Please use this identifier to cite or link to this item: http://hdl.handle.net/20.500.12188/9565
Title: Dose differences between two-dimensional and three-dimensional approach to high dose brachytherapy dose reporting of organs at risk in inoperable cervical cancer treatment
Authors: Chakalaroski P 
Klisarovska V 
Keywords: HDR-brachytherapy
cervical cancer
organ at risk
2ccm dose
Issue Date: 22-Jun-2018
Publisher: SIXTH INTERNATIONAL CONFERENCE ON RADIATION AND APPLICATIONS IN VARIOUS FIELDS OF RESEARCH, RAD 2018
Conference: Sixth international conference on radiation and applications in various fields of research, RAD 2018
Abstract: Introduction. Definitive treatment protocols of inoperable cervical cancer utilize radiotherapy in a form of external beam (EBRT) and brachytherapy (BT). Usually EBRT is applied in a form of concurrent chemo-radiotherapy (CCRT), followed by BT. Radiotherapy goal is to achieve a cumulative dose of 80 to 85 Gy into the target volume while obtaining optimal dose reduction in organs at risk (OAR). Maximal tolerant doses in OAR volume of 2 ccm are 95(±22) Gy (α/β=3) for bladder and 65(±12) Gy (α/β=3) for rectum respectively. Dose constrains in two-dimensional (2D) dose planning are calculated as a percentage of applied brachytherapy dose to point A, i.e. 80% for bladder and 70% for rectal dose constrain. Cumulative 2D dose constrains for the whole BT treatment (cumulative brachytherapy dose of 21 Gy) are 16.8 Gy for bladder and 14.7 Gy for rectum. Materials and methods. 16 patients were analyzed (total of 48 applications) with diagnosed inoperable cervical cancer. All patients prior have received CCRT total dose of 50.4 Gy in 28 daily fractions (5 days/week) along with weekly applied Cisplatin (for the duration of 5 weeks). HDR BT was applied in 3 consecutive weekly applications with target dose of 7 Gy to point A per application (total of 21 Gy for the whole BT treatment). We used GammaMedPlus™ an Ir-192 apparatus, patients were positioned on C-Arm for 2D and a computer tomography scanner for 3D planning. Brachytherapy contouring and planning used DICOM and BrachyVision software. Patients that received higher than dose constrains received corticosteroid and anti-inflammatory drugs. Results. Bladder dose reporting for 2D planning gave an average dose (to bladder point) of 7.79 Gy per application (2.10 – 28.61 Gy) and an average of 23.37 Gy for the whole BT treatment (9.00 Gy – 68.06 Gy). 3D dose was reported in OAR volume of 2 ccm and showed an average of 5.08 Gy per application (1.70 Gy – 13.60 Gy) and 15.25Gy for the whole BT treatment (6.78 – 31.4 Gy). Rectal dose reporting for 2D planning showed an average dose of 4.48 Gy per application (1.83 – 9.62 Gy) and an average dose of 13.45 Gy (6.33 – 22.49 Gy) for the duration of whole BT treatment. 3D dose was also reported in OAR volume of 2 ccm and the average dose per application was 3.38 Gy (1.50 – 6.53 Gy). For the whole BT treatment cumulative 3D rectal dose was 10.13 Gy in average (5.57 – 15.37 Gy). All patients that developed mild to average irradiation side-effects such as cystitis and proctitis were successfully treated. Conclusion. 3D dose (in volume) dose reporting offers combined dose/volume display, which gives information about the OAR location and volume where the dose is actually absorbed. Smaller dose-affected OAR volume – should be linked to reduced radiation toxicity. While short term side-effects may vary, long term side-effects should correlate with lower degree of radiotherapy treatment late toxicity.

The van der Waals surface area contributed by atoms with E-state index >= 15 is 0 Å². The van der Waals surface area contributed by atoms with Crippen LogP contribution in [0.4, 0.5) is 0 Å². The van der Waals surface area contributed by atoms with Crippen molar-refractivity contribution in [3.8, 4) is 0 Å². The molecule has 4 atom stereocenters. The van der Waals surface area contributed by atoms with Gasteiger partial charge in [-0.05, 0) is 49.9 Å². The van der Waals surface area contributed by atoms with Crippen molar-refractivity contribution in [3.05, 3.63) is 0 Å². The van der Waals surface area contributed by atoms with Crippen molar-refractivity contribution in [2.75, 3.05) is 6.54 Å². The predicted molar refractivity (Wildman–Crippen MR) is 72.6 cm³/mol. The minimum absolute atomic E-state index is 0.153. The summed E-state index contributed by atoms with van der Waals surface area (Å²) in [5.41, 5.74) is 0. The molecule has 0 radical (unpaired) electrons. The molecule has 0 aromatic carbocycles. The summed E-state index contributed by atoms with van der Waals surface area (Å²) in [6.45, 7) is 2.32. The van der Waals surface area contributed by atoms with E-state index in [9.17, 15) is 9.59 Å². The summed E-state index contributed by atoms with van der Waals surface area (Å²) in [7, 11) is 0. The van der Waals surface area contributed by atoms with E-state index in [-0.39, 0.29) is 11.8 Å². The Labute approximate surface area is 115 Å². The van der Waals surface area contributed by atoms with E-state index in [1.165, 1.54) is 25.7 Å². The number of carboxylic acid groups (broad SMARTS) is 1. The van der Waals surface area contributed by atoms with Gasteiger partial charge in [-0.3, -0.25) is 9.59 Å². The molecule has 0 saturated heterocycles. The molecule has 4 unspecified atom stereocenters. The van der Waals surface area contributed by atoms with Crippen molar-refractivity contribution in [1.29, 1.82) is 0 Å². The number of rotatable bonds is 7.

URI: http://hdl.handle.net/20.500.12188/9565
DOI: 10.13140/RG.2.2.12662.04168
Appears in Collections:Faculty of Medicine: Conference papers

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